Every year, Americans purchase upwards of 30 million Christmas trees, enveloping their houses with the smell of pine and a surplus of shedding needles. After a few weeks, the tree is taken down and discarded. So how long did it take for the tree to reach Christmas status?
According to Outdoor Happens, the growth rate of a holiday tree depends on its stage and type. On average, the tree in your living room needed roughly four to five years to grow to 5 feet tall, a common height for holiday trees.
The growth isn’t really consistent, though. For a tree to go from seed to sapling and reach 1 foot could take as long as four years. From there, growth can speed up significantly, with some trees growing 4 feet in just 12 months.
If you have vaulted or raised ceilings, you might opt for a more imposing tree that’s 7 to 8 feet tall. That tree probably spent eight to 12 years reaching that height.
Rate of growth also depends on type. Balsam firs tend to grow slowly at just 12 inches annually; a Leyland Cypress can hit 24 inches in the same period of time.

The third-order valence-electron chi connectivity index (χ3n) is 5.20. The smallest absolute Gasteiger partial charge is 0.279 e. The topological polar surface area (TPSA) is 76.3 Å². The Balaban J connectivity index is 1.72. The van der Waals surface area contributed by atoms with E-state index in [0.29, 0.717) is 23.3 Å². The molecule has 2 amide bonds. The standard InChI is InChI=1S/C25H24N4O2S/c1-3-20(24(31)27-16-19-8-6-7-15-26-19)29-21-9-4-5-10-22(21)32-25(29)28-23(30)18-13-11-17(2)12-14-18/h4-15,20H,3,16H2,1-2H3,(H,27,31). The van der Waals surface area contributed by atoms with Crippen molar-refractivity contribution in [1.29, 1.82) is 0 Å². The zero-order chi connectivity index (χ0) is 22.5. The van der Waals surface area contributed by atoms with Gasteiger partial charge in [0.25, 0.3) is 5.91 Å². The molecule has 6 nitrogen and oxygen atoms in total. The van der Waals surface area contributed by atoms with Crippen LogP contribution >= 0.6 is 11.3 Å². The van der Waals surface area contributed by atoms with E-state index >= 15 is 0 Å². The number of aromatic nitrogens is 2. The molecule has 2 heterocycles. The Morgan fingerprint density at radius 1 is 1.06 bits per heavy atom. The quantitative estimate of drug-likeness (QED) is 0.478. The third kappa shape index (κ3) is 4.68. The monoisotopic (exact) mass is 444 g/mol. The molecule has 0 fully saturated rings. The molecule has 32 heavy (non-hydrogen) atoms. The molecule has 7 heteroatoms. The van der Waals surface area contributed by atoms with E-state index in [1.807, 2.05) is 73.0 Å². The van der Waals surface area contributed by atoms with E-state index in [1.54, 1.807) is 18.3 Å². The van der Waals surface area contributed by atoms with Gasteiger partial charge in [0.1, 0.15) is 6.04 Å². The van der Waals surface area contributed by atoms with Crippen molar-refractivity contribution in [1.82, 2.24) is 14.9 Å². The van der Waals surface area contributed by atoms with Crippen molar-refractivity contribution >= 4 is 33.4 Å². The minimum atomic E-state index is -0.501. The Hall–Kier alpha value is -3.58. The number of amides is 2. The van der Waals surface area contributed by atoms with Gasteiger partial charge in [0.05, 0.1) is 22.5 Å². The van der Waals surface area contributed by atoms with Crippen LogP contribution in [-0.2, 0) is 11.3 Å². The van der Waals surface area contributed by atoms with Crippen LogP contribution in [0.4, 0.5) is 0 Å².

Christmas tree farms do what they can to encourage the kind of big, bushy, cone-shaped trees that people tend to favor. In addition to weeding and controlling pests, they’ll shear trees to promote an appealing shape.
If you don’t want to simply discard a tree after it took so much time getting to you, you can always opt to have it recycled. Most communities offer tree pick-up in which trees are used for mulch or compost or repurposed as natural barriers for soil retention. Just be sure to strip it of all lights and decorations. If not, it’s likely to be diverted to a landfill instead.
[h/t Outdoor Happens]